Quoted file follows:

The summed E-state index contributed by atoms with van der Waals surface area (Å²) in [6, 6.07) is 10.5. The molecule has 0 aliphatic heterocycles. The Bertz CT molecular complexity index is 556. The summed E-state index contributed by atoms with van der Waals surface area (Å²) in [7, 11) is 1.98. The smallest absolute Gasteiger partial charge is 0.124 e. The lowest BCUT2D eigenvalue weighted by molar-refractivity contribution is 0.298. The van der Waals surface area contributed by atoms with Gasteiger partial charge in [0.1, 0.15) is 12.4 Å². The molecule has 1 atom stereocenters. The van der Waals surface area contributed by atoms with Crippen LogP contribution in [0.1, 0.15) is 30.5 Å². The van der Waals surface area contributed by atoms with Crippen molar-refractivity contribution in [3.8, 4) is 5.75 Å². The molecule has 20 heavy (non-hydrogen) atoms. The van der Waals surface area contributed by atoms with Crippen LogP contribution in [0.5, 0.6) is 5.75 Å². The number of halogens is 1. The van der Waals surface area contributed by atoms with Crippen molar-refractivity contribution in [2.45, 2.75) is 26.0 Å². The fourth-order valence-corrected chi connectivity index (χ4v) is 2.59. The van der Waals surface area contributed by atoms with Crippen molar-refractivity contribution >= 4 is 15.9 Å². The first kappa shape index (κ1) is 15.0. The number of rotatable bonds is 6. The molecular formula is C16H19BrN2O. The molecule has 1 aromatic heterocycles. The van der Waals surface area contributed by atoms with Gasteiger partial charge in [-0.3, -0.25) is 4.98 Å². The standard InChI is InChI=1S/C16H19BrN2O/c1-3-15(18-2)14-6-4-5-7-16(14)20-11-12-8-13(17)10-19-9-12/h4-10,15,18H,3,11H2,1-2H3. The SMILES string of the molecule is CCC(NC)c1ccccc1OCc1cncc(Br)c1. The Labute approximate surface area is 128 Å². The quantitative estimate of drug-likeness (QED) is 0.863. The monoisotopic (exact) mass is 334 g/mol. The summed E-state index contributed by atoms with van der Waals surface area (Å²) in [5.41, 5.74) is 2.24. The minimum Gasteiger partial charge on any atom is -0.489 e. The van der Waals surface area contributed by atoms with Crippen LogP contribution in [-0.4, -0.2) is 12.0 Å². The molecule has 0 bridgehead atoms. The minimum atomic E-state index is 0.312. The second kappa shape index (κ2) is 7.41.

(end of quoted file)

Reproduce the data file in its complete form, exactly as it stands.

The summed E-state index contributed by atoms with van der Waals surface area (Å²) in [6, 6.07) is 10.5. The molecule has 0 aliphatic heterocycles. The Bertz CT molecular complexity index is 556. The summed E-state index contributed by atoms with van der Waals surface area (Å²) in [7, 11) is 1.98. The smallest absolute Gasteiger partial charge is 0.124 e. The lowest BCUT2D eigenvalue weighted by molar-refractivity contribution is 0.298. The van der Waals surface area contributed by atoms with Gasteiger partial charge in [0.1, 0.15) is 12.4 Å². The molecule has 1 atom stereocenters. The van der Waals surface area contributed by atoms with Crippen LogP contribution in [0.1, 0.15) is 30.5 Å². The van der Waals surface area contributed by atoms with Crippen molar-refractivity contribution in [3.8, 4) is 5.75 Å². The molecule has 20 heavy (non-hydrogen) atoms. The van der Waals surface area contributed by atoms with Crippen LogP contribution in [0.5, 0.6) is 5.75 Å². The number of halogens is 1. The van der Waals surface area contributed by atoms with Crippen molar-refractivity contribution in [2.45, 2.75) is 26.0 Å². The fourth-order valence-corrected chi connectivity index (χ4v) is 2.59. The van der Waals surface area contributed by atoms with Crippen molar-refractivity contribution >= 4 is 15.9 Å². The first kappa shape index (κ1) is 15.0. The number of rotatable bonds is 6. The molecular formula is C16H19BrN2O. The molecule has 1 aromatic heterocycles. The van der Waals surface area contributed by atoms with Gasteiger partial charge in [-0.3, -0.25) is 4.98 Å². The standard InChI is InChI=1S/C16H19BrN2O/c1-3-15(18-2)14-6-4-5-7-16(14)20-11-12-8-13(17)10-19-9-12/h4-10,15,18H,3,11H2,1-2H3. The SMILES string of the molecule is CCC(NC)c1ccccc1OCc1cncc(Br)c1. The Labute approximate surface area is 128 Å². The quantitative estimate of drug-likeness (QED) is 0.863. The monoisotopic (exact) mass is 334 g/mol. The summed E-state index contributed by atoms with van der Waals surface area (Å²) in [5.41, 5.74) is 2.24. The minimum Gasteiger partial charge on any atom is -0.489 e. The van der Waals surface area contributed by atoms with Crippen LogP contribution in [-0.4, -0.2) is 12.0 Å². The molecule has 0 bridgehead atoms. The minimum atomic E-state index is 0.312. The second kappa shape index (κ2) is 7.41.